July 9, 2021

Chlorine & SPF: How to Protect Your Hair and Skin for a Beautiful Summer

It’s summertime! We all know what that means. Putting on sunscreen to protect your beautiful skin and hanging out in the pool. While enjoying these carefree summer days, it’s important to know the facts about chlorine and SPF and how they can affect your skin and hair.

Chlorine is useful in keeping swimmers safe. It gets rid of unwanted bacteria, which keeps us safe from disease and infection. However, it is not the kindest to hair and skin. Sunscreen is essential for summer fun, but there are some misconceptions about SPF and how much SPF sunscreen should have. If you’re curious about what SPF you should be using and want to learn how to protect your hair from chlorine, keep reading! We’ll break down some ways to remedy the toll these items can have on your beauty routine.


Chlorine may get rid of bad bacteria in our pools, but it also takes the oil out of our hair and skin. This may not seem like a bad thing. Overly oily skin and hair are not fun. However, our hair and skin need that oil to be healthy. Without it, they become dry, rough, and damaged. Chlorine can also weaken your hair strands and cause split ends. It can also leave your skin irritated and red, especially if you have sensitive skin.

So what can you do to protect yourself and enjoy the pool? Here are some tips and tricks to help keep your skin and hair safe this pool season.

Ways to Prevent Chlorine Damage

While no method is perfect for preventing chlorine damage, there are many ways to reduce potential damage. See which ones could work best for you!

  • Wear a swim cap and goggles
    Wearing a cap and goggles while swimming may not be what we usually do. It can feel like a hassle and takes the spontaneity out of just jumping into a pool. However, they are great for protecting your hair and eyes from chlorine. They help prevent your hair and eyes from absorbing the chlorine, keeping them safe from damage and irritation. Make sure your cap and goggles are tight-fitting so water does not leak through. Silicone caps are great because they are lightweight and breathable.
  • Rinse your hair and skin before getting in the pool
    Soak your hair and skin before you get in the pool. Your skin and hair are like sponges. They can only absorb so much water. If your skin and hair are saturated with clean tap water, they will be less likely to soak up the chlorinated water.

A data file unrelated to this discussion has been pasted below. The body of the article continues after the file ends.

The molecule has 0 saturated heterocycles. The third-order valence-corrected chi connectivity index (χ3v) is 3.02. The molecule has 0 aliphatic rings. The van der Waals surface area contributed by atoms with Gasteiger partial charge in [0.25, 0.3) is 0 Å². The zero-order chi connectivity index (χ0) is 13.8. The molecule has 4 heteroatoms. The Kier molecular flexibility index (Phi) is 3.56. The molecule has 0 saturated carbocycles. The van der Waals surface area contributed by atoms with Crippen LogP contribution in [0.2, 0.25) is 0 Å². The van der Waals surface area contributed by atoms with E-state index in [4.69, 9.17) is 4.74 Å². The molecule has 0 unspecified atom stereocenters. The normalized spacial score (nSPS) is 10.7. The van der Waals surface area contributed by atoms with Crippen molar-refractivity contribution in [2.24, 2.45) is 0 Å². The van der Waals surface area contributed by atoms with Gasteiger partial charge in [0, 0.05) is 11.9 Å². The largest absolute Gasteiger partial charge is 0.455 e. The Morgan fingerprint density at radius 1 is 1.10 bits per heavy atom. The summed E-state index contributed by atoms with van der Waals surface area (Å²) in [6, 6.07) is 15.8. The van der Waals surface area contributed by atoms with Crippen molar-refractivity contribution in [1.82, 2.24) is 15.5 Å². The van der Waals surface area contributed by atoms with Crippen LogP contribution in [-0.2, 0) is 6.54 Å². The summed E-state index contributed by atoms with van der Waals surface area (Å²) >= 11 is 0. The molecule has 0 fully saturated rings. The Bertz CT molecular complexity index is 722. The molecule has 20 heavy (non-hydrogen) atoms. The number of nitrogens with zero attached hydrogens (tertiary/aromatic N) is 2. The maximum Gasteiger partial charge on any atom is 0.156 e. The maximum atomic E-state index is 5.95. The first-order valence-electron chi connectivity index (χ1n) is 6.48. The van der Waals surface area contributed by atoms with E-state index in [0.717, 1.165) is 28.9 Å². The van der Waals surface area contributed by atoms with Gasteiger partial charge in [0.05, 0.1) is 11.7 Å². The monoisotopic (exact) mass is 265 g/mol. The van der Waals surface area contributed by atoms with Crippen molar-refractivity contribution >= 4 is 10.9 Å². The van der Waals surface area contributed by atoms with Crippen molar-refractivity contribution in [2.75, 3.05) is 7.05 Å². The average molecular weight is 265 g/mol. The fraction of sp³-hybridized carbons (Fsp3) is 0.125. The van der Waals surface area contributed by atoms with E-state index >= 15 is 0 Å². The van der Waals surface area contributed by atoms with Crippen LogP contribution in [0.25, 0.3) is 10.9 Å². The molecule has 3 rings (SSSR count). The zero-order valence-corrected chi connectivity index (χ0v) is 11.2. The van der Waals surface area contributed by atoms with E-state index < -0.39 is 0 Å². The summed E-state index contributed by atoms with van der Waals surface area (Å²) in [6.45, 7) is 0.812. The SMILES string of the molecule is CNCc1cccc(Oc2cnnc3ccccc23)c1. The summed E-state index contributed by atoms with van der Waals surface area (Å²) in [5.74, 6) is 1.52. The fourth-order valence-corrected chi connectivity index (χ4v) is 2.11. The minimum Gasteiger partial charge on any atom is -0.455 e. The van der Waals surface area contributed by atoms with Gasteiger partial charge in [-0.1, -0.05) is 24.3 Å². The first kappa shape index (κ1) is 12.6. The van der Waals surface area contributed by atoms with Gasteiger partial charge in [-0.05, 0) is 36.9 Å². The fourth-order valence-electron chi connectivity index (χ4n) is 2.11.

• Put on a layer of protection
    Have you ever noticed that oil and water don’t mix? They repel each other. That’s why it is a good idea to put some natural oil on your hair and skin before swan-diving into the pool. The chlorinated water will be repelled by the oil and is less likely to be absorbed. Some good oils to use are avocado, almond, jojoba, argan, and coconut.
  • Rinse and shampoo
    It’s great to take precautions, but nothing is foolproof. There will always be some chlorine that sneaks through your defenses. A rinse after swimming is a good way to remove chlorine from your hair and skin. To help protect your hair, shampoo your hair after swimming. This will help remove a lot of the chlorine that could damage your hair.

Ways to Repair Chlorine Damage

Are you worried that your hair has already been damaged by chlorine? If your hair is dry, frizzy, bleached, and feels like straw, that is a sign it has some chlorine damage. However, this can be fixed with a little TLC.

  • Check your scalp
    A healthy scalp is important for healthy hair. Chlorine not only can damage hair, but it can also damage your scalp. If your scalp is dry, it has probably been damaged by chlorine. You can help reverse this by using moisturizing hair products that encourage your scalp to produce its natural oils.
  • Deep condition your hair
    You may already have a conditioning routine for your hair. However, if you want to treat chlorine damage, you may need a weekly deep conditioning treatment. This can help seal in moisture and smooth frizz. Coconut oil is great to use for your deep conditioning treatment.
  • Clarify your hair